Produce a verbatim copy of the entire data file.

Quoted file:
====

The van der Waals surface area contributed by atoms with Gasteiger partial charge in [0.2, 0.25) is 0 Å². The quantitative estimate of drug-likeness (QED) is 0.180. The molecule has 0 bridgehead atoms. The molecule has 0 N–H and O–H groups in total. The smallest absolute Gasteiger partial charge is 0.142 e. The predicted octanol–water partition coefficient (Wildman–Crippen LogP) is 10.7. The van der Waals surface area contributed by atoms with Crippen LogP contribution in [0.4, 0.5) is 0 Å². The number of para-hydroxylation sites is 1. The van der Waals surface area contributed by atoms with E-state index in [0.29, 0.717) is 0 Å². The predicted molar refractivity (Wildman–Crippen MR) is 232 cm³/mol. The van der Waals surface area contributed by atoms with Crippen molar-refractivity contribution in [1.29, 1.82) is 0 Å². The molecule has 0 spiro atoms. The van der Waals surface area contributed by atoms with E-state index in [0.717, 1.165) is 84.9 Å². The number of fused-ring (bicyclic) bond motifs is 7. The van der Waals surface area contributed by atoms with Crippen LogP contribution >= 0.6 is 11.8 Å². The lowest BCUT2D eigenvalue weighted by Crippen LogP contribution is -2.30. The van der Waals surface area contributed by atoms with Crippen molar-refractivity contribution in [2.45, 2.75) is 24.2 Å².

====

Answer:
The van der Waals surface area contributed by atoms with Gasteiger partial charge in [0.2, 0.25) is 0 Å². The quantitative estimate of drug-likeness (QED) is 0.180. The molecule has 0 bridgehead atoms. The molecule has 0 N–H and O–H groups in total. The smallest absolute Gasteiger partial charge is 0.142 e. The predicted octanol–water partition coefficient (Wildman–Crippen LogP) is 10.7. The van der Waals surface area contributed by atoms with Crippen LogP contribution in [0.4, 0.5) is 0 Å². The number of para-hydroxylation sites is 1. The van der Waals surface area contributed by atoms with E-state index in [0.29, 0.717) is 0 Å². The predicted molar refractivity (Wildman–Crippen MR) is 232 cm³/mol. The van der Waals surface area contributed by atoms with Crippen molar-refractivity contribution in [1.29, 1.82) is 0 Å². The molecule has 0 spiro atoms. The van der Waals surface area contributed by atoms with E-state index in [0.717, 1.165) is 84.9 Å². The number of fused-ring (bicyclic) bond motifs is 7. The van der Waals surface area contributed by atoms with Crippen LogP contribution >= 0.6 is 11.8 Å². The lowest BCUT2D eigenvalue weighted by Crippen LogP contribution is -2.30. The van der Waals surface area contributed by atoms with Crippen molar-refractivity contribution in [2.45, 2.75) is 24.2 Å².